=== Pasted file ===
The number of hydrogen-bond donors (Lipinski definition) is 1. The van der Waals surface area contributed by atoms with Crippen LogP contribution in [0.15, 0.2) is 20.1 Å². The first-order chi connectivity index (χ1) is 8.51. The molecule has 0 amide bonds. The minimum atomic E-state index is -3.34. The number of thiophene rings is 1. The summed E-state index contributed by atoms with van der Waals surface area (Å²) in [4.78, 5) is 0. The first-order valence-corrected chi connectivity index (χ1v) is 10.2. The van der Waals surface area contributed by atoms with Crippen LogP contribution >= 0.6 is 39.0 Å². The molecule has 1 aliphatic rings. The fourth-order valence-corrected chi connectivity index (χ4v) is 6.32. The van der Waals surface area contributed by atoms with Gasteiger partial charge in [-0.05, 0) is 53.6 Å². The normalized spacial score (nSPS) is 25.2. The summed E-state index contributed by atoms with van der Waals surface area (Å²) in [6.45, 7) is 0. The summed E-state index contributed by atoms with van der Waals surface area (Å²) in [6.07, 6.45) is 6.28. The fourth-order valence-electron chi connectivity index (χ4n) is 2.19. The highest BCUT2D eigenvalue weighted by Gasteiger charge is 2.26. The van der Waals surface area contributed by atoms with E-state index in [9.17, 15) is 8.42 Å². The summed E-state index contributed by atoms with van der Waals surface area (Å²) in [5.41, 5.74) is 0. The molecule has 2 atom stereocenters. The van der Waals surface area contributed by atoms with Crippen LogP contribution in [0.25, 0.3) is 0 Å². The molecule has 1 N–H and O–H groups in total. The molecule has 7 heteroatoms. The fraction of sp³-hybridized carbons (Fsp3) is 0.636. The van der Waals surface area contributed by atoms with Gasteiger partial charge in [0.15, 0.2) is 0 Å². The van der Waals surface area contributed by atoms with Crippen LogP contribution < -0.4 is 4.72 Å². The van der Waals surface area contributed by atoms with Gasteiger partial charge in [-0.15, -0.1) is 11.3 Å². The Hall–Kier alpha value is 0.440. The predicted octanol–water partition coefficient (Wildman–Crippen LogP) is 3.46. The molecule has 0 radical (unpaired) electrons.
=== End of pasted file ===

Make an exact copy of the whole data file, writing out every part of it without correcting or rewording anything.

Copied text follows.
The number of hydrogen-bond donors (Lipinski definition) is 1. The van der Waals surface area contributed by atoms with Crippen LogP contribution in [0.15, 0.2) is 20.1 Å². The first-order chi connectivity index (χ1) is 8.51. The molecule has 0 amide bonds. The minimum atomic E-state index is -3.34. The number of thiophene rings is 1. The summed E-state index contributed by atoms with van der Waals surface area (Å²) in [4.78, 5) is 0. The first-order valence-corrected chi connectivity index (χ1v) is 10.2. The van der Waals surface area contributed by atoms with Crippen LogP contribution >= 0.6 is 39.0 Å². The molecule has 1 aliphatic rings. The fourth-order valence-corrected chi connectivity index (χ4v) is 6.32. The van der Waals surface area contributed by atoms with Gasteiger partial charge in [-0.05, 0) is 53.6 Å². The normalized spacial score (nSPS) is 25.2. The summed E-state index contributed by atoms with van der Waals surface area (Å²) in [6.45, 7) is 0. The summed E-state index contributed by atoms with van der Waals surface area (Å²) in [6.07, 6.45) is 6.28. The fourth-order valence-electron chi connectivity index (χ4n) is 2.19. The highest BCUT2D eigenvalue weighted by Gasteiger charge is 2.26. The van der Waals surface area contributed by atoms with E-state index in [9.17, 15) is 8.42 Å². The summed E-state index contributed by atoms with van der Waals surface area (Å²) in [5.41, 5.74) is 0. The molecule has 2 atom stereocenters. The van der Waals surface area contributed by atoms with Crippen LogP contribution in [0.25, 0.3) is 0 Å². The molecule has 1 N–H and O–H groups in total. The molecule has 7 heteroatoms. The fraction of sp³-hybridized carbons (Fsp3) is 0.636. The van der Waals surface area contributed by atoms with Gasteiger partial charge in [0.15, 0.2) is 0 Å². The van der Waals surface area contributed by atoms with Crippen LogP contribution < -0.4 is 4.72 Å². The van der Waals surface area contributed by atoms with Gasteiger partial charge in [-0.15, -0.1) is 11.3 Å². The Hall–Kier alpha value is 0.440. The predicted octanol–water partition coefficient (Wildman–Crippen LogP) is 3.46. The molecule has 0 radical (unpaired) electrons.